Peach-Vanilla Bean Cobbler

I’d been waiting for months to make this. I gobbled up the last bite last night, and now it’s time to share. You still have time to try it. Tables at the farmers market are nearly buckling from the weight of peaches. They’re at their prime. But in about two weeks, they’ll disappear for an entire year. Last summer I made a lattice peach pie that was amaaaaazing.  It deserved a repeat performance. But last weekend Jeff started itching for a cobbler.  I considered the options. Blackberries. Blueberries. Peaches. Nectarines.

I kept coming back to peaches.

This recipe comes from the Art and Soul of Baking, a terrific book I checked out from our library recently. I don’t want to part with it. The peach cobbler has convinced me that I need my own copy.

The peaches in this cobbler are mixed with sugar and a vanilla bean. Let me tell you, if you’ve never had peaches with a vanilla bean you’re missing out. It brings out the sweetness of the peaches like nothing else. The lattice is made with scone dough. It’s more foolproof than pie dough and arguably more delicious.  Atop sweet, warm, and summery peaches, it’s hard to beat. Serve warm with a dollop of vanilla ice cream or creme fraiche.

Peach-Vanilla Bean Cobbler
The Art & Soul of Baking

1 recipe Cream Scone dough, see below
2 1/4 pounds ripe peaches, peeled or not according to your taste
1/4 to 1/2 cup sugar, plus 2 tablespoons for the lattice
1 vanilla bean, or 2 teaspoons pure vanilla extract
2 teaspoons freshly squeezed lemon juice
2 teaspoons cornstarch or tapioca flour, or 4 teaspoons unbleached all-purpose flour

Make the filling: Cut peaches into 1/2-inch-thick slices. Transfer to a large bowl. If peaches are sweet and ripe, use only 1/4 cup sugar (or less). If tart or under-ripe, use up to an additional 1/4 cup. Place the sugar in a small bowl. Use the tip of the paring knife to split the vanilla bean in half lengthwise. Scrape out the seeds into the sugar. Rub the mixture together with your fingers until the seeds are evenly dispersed. Pour over the fruit. Add the lemon juice and cornstarch (and the vanilla extract, if using) and gently toss with the spatula until all the fruit is evenly coated. Press the fruit into the baking dish in an even layer.

Make the lattice: Dust your work surface and the top of the dough with flour. Roll the dough into a 16-inch circle about 1/8-inch thick. Rotate the dough slightly each time you roll — this will help you roll the dough into an even circle and will alert you immediately when the dough is sticking to the surface. If it does stick, gently use a bench scraper to release the dough, lifting it off the surface and adding a bit more flour to the surface to prevent further sticking.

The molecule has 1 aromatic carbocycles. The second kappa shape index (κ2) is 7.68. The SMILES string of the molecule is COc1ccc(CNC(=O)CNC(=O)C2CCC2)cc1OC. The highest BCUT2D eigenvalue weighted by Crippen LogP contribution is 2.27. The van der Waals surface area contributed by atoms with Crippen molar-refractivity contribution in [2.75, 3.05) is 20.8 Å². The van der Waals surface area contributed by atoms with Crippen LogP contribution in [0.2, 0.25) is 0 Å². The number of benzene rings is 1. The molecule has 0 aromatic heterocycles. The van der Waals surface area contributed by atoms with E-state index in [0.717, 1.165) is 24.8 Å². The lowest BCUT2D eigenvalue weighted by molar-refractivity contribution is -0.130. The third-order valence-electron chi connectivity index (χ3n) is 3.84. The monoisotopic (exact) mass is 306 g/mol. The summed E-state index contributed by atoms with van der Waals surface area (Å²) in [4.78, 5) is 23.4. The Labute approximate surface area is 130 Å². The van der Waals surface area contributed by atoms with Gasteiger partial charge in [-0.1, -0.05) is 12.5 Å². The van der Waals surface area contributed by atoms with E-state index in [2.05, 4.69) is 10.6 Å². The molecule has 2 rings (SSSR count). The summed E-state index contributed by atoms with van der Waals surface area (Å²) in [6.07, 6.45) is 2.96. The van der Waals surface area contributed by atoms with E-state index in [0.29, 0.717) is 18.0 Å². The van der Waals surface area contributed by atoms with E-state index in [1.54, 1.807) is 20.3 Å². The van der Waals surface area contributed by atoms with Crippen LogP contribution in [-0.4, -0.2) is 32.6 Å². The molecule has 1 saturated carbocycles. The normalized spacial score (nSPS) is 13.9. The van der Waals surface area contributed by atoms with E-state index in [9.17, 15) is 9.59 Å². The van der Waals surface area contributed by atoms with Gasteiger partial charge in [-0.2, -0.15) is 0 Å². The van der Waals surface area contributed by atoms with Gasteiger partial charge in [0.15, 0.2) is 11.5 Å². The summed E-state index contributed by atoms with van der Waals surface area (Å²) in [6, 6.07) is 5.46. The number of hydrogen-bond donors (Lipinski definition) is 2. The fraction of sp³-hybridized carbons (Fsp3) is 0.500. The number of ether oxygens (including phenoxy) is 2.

Cut the dough into 1 1/2-inch wide strips. The strips toward the center fo the circle will be longer than the strips toward the edges and this is fine. You will use the longer strips in the center of your baking dish when weaving the lattice, and the shorter strips near the edges of the dish.

Weave the lattice: Gently lift the strips and place half of them about 1/2-inch apart across the top of the fruit, letting any excess dough fall over the edge of the dish for the moment. Fold every other strip back halfway, exposing the fruit underneath. Precisely at that halfway point, place a strip of dough perpendicular, laying it over the unfolded strips. Unfold the folded strips, laying them over the new strip of dough. Fold back the strips that were left flat the first time, and place another new strip of dough over the fruit and flat strips of dough. Straighten and tighten the dough each time you do this so your lattice looks even. Continue until you reach the edge of the pan, then turn and weave the other half of the lattice. Once the lattice if finished, use a knife to trim any overhanging dough flush with the pan. Chill for 20 minutes.

Bake and serve: Preheat the oven to 350 degrees F and position an oven rack in the center. Sprinkle the lattice evenly with the remaining 2 tablespoons of sugar. You may want to place a baking sheet or a piece of foil under the cobbler to catch any juices that may bubble over. Bake for 40 to 50 minutes, until the topping is nicely browned and the fruit is bubbling and soft. Serve warm or at room temperature, accompanied by ice cream or creme fraiche.

Cream Scones

2 cups all-purpose flour
1/4 cup sugar
2 1/2 teaspoons baking powder
1/4 teaspoon salt
1 stick (4 ounces) cold unsalted butter, cut into 1/2 inch cubes
1 cup (8 ounces) chilled heavy whipping cream
1 egg, lightly beaten
1 tablespoon sugar

Place flour, sugar, baking powder, and salt in the bowl of a food processor and process for 10 seconds to blend well. Add the cold butter pieces and pulse 5 times at 1-second intervals, or until the butter is cut into medium pieces. Add the cream and pulse another 20 times, or until the dough holds together in small, thick clumps. Use a spatula to scrape the dough out onto a lightly floured work surface. Gently squeeze clumps together until they form a cohesive dough.


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